In 1973, the federal Environmental Protection Agency was pushing for regulations that would require emission-restricting equipment on all vehicles, new or old.
Who has your back?
In 1973, the federal Environmental Protection Agency was pushing for regulations that would require emission-restricting equipment on all vehicles, new or old. Here in Arizona, seven car clubs got together, united their efforts and convinced the state legislature to exempt cars produced before 1967 from having to be retro-fitted with PVC valves or even undergo routine emission testing.
Those clubs called their new association the Arizona Automobile Hobbyist Council. The group’s motto is “United We Drive, Divided We Park.”
But from time to time, the AAHC does get together specifically to park its cars, as it did recently when it staged its annual car show in conjunction with its 42nd anniversary. But the group also likes to drive. For example, the members hosted a cruise to raise money for the 19 firefighters killed in the Yarnell fire and another with help — monetarily and with food and other donated goods — for the people whose houses were burned in that fire.
In 1989, when the then-governor of Arizona wanted to force a 4 percent sales tax on private sales of cars, the AAHC got a 15-year exemption for cars that carried collector insurance.
More recently, it has gotten the state to agree to expand that 1966-and-earlier emission exemption to include collector-insured cars through the 1974 model year.
It also fought against six different proposals for an Arizona “cash for clunkers” bill and helped overcome “anti-cruising” legislation.
Though primarily organized to watch the backs of classic car owners, the AAHC is working to protect all Arizona drivers.
One of its big issues in recent years is toll roads, which some politicians see as a way to fund road building and maintenance. The AAHC notes that drivers already are paying 18 cents per gallon to the state (and another 18.4 cents to the federal government) in taxes, and that the state pulled $1.4 billion out of the earmarked highway tax fund last year not for road work but to balance the overall state budget.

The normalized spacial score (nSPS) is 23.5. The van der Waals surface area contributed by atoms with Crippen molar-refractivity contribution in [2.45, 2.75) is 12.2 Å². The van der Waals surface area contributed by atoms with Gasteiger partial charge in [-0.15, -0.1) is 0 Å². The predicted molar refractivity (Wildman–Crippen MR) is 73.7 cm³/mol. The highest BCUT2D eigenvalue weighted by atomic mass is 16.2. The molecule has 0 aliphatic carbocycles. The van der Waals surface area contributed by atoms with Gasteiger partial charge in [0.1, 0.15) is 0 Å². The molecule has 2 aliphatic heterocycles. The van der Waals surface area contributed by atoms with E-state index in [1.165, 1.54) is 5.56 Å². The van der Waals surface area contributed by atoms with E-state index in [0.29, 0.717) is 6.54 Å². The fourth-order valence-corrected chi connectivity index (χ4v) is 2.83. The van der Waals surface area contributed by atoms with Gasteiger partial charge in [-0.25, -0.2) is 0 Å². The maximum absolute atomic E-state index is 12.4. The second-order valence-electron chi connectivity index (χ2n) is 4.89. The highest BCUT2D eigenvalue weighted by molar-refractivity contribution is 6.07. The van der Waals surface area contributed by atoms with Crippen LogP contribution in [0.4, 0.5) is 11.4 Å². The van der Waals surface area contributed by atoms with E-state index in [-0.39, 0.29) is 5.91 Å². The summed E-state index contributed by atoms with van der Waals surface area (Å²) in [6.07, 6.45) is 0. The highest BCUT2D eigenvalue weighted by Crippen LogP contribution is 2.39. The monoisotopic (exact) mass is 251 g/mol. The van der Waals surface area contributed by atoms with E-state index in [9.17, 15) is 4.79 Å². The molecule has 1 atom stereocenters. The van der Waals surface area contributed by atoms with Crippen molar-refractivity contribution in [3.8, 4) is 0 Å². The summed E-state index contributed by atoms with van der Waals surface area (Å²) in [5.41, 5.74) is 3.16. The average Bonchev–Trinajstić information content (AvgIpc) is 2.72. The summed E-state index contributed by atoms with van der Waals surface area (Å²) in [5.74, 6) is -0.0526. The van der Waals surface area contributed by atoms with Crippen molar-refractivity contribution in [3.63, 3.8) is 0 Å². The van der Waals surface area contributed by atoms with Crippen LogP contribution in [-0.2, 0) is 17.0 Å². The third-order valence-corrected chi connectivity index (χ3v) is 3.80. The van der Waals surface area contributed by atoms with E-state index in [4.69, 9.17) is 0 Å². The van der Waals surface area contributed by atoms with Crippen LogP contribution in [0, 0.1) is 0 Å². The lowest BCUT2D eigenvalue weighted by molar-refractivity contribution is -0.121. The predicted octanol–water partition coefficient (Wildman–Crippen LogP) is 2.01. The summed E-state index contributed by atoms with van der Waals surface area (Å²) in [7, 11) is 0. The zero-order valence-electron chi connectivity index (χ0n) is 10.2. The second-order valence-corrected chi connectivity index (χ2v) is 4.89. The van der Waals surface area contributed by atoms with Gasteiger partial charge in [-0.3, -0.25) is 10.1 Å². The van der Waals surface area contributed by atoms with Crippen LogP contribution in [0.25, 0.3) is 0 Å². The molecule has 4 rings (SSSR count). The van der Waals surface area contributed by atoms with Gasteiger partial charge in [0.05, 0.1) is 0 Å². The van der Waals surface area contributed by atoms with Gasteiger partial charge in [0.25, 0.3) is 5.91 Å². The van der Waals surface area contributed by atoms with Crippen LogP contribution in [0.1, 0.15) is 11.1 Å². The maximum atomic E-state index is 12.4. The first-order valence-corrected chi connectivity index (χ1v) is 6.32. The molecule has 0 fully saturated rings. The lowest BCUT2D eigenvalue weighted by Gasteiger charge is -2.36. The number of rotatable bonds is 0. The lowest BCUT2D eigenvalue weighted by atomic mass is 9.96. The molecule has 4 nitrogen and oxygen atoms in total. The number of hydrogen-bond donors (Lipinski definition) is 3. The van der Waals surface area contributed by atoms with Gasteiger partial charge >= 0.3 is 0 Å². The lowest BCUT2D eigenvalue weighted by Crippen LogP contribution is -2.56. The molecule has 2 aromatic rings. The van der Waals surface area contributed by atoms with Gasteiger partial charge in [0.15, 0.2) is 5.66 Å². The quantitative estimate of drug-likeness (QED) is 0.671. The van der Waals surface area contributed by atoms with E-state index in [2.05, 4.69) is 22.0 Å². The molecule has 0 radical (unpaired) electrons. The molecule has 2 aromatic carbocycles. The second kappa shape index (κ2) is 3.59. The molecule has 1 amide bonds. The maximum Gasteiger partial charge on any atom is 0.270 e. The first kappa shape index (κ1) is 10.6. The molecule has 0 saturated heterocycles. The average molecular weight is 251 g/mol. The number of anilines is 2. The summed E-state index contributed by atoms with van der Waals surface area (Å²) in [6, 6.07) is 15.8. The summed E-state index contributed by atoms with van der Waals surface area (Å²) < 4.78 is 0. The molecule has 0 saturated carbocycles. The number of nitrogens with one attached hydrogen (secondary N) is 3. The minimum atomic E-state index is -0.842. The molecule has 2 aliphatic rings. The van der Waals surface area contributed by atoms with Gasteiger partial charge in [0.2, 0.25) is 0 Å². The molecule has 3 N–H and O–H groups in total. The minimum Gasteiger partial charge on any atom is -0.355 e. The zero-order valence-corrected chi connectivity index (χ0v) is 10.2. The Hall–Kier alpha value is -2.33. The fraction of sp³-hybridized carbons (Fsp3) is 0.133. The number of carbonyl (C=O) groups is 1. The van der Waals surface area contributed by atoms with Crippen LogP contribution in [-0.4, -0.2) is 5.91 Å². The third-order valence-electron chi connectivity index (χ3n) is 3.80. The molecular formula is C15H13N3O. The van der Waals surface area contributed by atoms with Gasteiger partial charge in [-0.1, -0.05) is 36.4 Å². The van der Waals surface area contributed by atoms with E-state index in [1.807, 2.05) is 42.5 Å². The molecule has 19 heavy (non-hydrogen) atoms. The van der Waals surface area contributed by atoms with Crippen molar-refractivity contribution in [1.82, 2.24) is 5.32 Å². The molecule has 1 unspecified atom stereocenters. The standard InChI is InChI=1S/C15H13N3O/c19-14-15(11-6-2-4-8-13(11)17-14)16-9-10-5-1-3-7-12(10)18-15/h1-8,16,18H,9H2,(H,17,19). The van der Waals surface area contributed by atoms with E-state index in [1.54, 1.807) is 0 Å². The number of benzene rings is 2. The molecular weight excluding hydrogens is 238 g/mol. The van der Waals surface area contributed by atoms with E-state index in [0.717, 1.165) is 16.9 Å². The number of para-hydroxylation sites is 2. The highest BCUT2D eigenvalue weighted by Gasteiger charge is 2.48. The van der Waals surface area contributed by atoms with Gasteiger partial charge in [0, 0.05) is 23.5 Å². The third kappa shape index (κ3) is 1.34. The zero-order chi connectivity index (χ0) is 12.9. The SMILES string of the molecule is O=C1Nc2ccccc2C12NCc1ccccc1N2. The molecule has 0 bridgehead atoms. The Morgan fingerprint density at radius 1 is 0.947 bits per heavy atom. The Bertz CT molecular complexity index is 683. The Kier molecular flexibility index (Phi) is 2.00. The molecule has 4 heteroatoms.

And toll roads aren’t an issue only in Arizona. A lengthy report by the Associated Press notes that many states are looking for ways to “address an aging network of roads, highways and bridges during an era in which federal money for such projects has remained stagnant or declined.”
The story said, “Governors and lawmakers in several states are proposing new taxes, tolls and fees to repair a road system whose historical reliance on fuel taxes no longer is providing enough money…”
In looking at tolls, the report noted, “One study found that covering the cost of rebuilding a 200-miles stretch of Interstate 70 in Missouri could mean tolls as high as $30 per car and $90 for heavy trucks.”
Five states recently increased their gasoline taxes. Later this year, Oregon will test an alternative scheme, recruiting 5,000 drivers who will allow their vehicles to be tracked via GPS recorders and will pay 1.5 cents per mile traveled while getting their at-the-pump gas taxes refunded.
On a national level, SAN — the SEMA Action Network — works on auto-related legislative issues and even maintains an office in Washington, D.C. In Arizona, we have the AAHC. Who’s watching your back in your state?
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Photos by Larry Edsall